“…..The Legislature has applied its mind to the form in which compensation has to be paid and has fixed the number of equal instalments in which it should be paid. It has also provided for payment of interest on the compensation amount in the meantime. The proportion in which the compensation could be paid in cash and in bonds and the intervals between the Instalments have been left to be determined by the executive Government as those must necessarily depend on the financial resources of the State and the availability of funds in regard to which the executive government alone can have special means of knowledge. By no standard of permissible delegation can the vesting of such limited discretion by a Legislature in an administrative body be held incompetent.”
It is clear, therefore, that in this later judgment the learned Chief Justice of India thought that when a legislative provision was challenged on the ground that it constituted delegated legislation, it had to be considered in the light of well defined and well accepted tests. The learned Chief justice of India does not take the view in this case that there was no limitation upon the Legislature as to the extent to which it could delegate its own functions; and Mr. justice Mahajan who concurred with the learned Chief Justice expressly refers to the case of — ‘State of Bombay v. Narottamdas’. (C), and comes to the conclusion that the delegation to this extent Is permissible in view of the decision of this Court in that case. The learned Judge proceeds at p. 278:
“… .The Legislature applied its mind to the question of the method and manner of payment of compensation. It settled its policy and the broad principles. It gave the State Government the power to determine matters of detail after having settled vital matters of policy. It cannot be said that the Legislature did not apply its mind to the subject-matter of the legislation and did not lay down a policy.”
And Mr. Justice Das at p. 292 repeats the tests he has laid down in the case of ‘In re The Delhi Laws Act (D)’ & says that he would have dismissed the argument as to delegation ‘in limine’ because in this case the Legislature has not abdicated or effaced itself in the sense the learned Judge had explained in his opinion in that case.
11. Therefore, it is clear on a review of thesa decisions that it is still incumbent upon the Court, when a legislation is challenged on the ground that it constitutes delegated legislation, to consider whether in delegating certain power to the Government or to an outside agency the Legislature has divested itself of any essential judicial function. It is also incumbent upon the Court to consider whether the power has been delegated to the Government after the Legislature has laid down the vital policy. Once the policy is laid down and is made clear in the Act itself, it would not be for the Court to consider the extent and the nature of the delegation; that must be left to the discretion of the legislature. The Court will not and cannot say that the Legislature should have delegated up to this point and not beyond it. The Court cannot say that delegation would have worked out better if the Legislature had kept with itself some of the powers rather than conferring them upon Government or an outside agency. If the delegation does not constitute a delegation of essential judicial functions and if the delegation does not result in the outside agency laying down the policy and not the Legislature, then the delegation must be upheld as within the competence of the Legislature. It is from this point of view that we must now approach the impugned piece of legislation, viz. Sub-section (2) of s. 6.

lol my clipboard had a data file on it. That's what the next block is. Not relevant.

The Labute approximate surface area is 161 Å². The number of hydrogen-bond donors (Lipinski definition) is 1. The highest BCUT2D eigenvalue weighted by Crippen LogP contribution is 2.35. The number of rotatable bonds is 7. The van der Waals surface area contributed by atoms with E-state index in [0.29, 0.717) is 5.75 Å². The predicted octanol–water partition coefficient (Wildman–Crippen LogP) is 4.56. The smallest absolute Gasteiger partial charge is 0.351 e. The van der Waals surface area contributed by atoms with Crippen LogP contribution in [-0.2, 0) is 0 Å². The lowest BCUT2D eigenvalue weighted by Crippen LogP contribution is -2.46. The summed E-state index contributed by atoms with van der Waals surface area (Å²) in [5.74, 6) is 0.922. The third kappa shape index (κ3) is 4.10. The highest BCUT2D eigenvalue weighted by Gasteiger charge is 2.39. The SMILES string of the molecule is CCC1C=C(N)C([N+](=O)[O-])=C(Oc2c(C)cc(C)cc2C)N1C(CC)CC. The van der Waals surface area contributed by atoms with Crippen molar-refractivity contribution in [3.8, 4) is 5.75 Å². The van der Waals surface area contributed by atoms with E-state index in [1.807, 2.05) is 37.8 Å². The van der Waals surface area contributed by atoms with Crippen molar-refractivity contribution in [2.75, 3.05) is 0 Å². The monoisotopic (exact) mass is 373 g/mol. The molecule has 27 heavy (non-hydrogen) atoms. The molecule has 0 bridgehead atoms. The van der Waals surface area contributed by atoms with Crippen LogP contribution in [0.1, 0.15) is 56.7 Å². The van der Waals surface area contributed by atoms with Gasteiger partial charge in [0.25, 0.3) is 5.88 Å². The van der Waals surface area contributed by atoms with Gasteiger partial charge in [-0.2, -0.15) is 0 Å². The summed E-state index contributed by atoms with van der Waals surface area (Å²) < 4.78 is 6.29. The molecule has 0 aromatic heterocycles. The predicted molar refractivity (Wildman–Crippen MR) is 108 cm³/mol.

12. Now, what is argued, and argued with con-siderable force, is that the Legislature Under/Section 6(1) has laid down the maximum which a tenant is liable to pay and which a landlord is entitled to receive, and the Legislature under Sub-section (2) has empowered the Government to lower that maximum. But the Legislature has not indicated what the minimum should be which the landlord should be entitled to receive as rent and which the tenant would be liable to pay as rent. It is, therefore, urged that if Sub-section (2) was a valid piece of legislation, it would be open to the State Government to goon reducing the rent to which a landlord would be entitled without any limit and a situation may come about where the landlord may not receive any rent at all.